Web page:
India's budget offers tax relief amid slow economic growth
NEW DELHI: India's government on Saturday offered relief to taxpayers and vowed to spend billions to double farmers' incomes and upgrade infrastructure, health care and industry to boost the country's lowest economic growth in a decade.
Finance Minister Nirmala Sitharaman presented to Parliament the budget for fiscal year 2020-21, which starts April 1, saying expenditures will total $434.6 billion, up from $385.6 billion in the current year.
She said the government plans to spend $39.8 billion for agriculture and allied activities, $9.9 billion for health, $3.9 billion for industry and commerce, and $628.6 million to combat worsening air pollution in the country.
Income tax will be lowered by 5-10% for people earning above 500,000 rupees ($7,140) a year. Those those earning less than 500,000 rupees will pay no tax, up from 250,000 rupees currently, she said.
The Press Trust of India news agency said the minister cut short her speech in Parliament because she felt unwell after speaking for more than two hours, the longest budget speech by an Indian finance minister.
Sitharaman had two pages left when she stopped after asking Speaker Om Birla to consider the remaining part of her speech as read, PTI said. She later recovered.
Earlier, she said the fiscal deficit for the current year would widen to 3.8% of gross domestic product compared to the targeted 3.3%. She set the fiscal deficit at 3.5% for fiscal 2020-21.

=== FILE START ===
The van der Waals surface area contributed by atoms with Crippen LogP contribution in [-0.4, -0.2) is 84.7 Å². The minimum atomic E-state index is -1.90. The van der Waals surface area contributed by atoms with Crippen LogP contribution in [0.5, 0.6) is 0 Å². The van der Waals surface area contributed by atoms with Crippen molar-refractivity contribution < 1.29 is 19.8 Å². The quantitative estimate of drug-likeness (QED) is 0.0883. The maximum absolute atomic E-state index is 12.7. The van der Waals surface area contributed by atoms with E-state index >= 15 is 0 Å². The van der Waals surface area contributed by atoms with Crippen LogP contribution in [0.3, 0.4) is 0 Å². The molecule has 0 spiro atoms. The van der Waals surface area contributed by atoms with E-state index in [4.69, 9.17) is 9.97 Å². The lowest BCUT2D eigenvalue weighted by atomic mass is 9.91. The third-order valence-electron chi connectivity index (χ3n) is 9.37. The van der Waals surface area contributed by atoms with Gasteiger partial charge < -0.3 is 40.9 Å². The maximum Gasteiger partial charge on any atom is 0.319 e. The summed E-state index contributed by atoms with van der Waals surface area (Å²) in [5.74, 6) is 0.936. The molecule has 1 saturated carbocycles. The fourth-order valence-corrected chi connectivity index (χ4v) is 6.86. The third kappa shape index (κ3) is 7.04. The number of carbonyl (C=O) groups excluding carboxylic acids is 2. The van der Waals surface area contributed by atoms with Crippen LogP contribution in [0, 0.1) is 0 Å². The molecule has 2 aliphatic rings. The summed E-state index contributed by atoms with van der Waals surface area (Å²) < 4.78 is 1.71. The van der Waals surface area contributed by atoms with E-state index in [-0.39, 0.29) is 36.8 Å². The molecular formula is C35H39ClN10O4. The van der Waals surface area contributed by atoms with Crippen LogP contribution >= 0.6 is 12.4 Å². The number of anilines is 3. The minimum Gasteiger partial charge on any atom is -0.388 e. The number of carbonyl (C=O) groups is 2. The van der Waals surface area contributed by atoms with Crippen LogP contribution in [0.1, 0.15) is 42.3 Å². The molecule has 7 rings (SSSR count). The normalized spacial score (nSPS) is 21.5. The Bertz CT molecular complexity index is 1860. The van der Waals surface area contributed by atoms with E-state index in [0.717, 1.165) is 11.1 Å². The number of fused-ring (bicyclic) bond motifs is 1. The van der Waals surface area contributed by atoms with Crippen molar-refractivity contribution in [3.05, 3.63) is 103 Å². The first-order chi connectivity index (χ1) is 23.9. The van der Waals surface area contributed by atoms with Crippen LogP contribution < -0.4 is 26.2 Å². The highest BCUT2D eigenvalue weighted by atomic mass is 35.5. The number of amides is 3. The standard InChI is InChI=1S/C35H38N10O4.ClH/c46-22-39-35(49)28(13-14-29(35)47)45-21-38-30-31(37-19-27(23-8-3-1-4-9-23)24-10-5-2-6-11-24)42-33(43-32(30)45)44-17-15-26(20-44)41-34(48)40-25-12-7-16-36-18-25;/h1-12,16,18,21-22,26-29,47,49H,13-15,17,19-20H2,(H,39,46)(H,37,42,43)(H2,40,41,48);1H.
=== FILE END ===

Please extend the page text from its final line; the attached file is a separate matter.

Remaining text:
She also announced that the government will reduce its stake in the government-run Life Insurance Corporation as part of its divestment program to raise resources. Last week it announced the selling of Air India.
Sitharaman said 100 more airports will be developed in the country by 2024 to boost the aviation sector. She also announced an allocation of $3 billion for the power and renewable energy sector in 2020-21.
Loknedra Ranawat, an industrialist, said the budget allocations would create a better environment for industry and commerce.
India is facing its worst economic slowdown in a decade, with economic growth this year slipping to 5%.
The government projects the economy will grow by up to 6.5% in the next fiscal year and hopes to follow China's example in developing labor-intensive industries and exports.
The upbeat assessment is at odds with the International Monetary Fund's decision earlier this month to downgrade its estimate for the country's 2019-20 economic growth to 4.8% from the 6.1% expansion it projected in October. The IMF cited a sharper-than-expected slowdown in local demand and stresses in the non-bank financial sector.
Many economists believe Prime Minister Narendra Modi's signature economic policies are at least partly to blame for the slowdown. A surprise demonetization in 2016 and the hasty roll out of a goods and services tax were blows to manufacturing, especially the auto industry.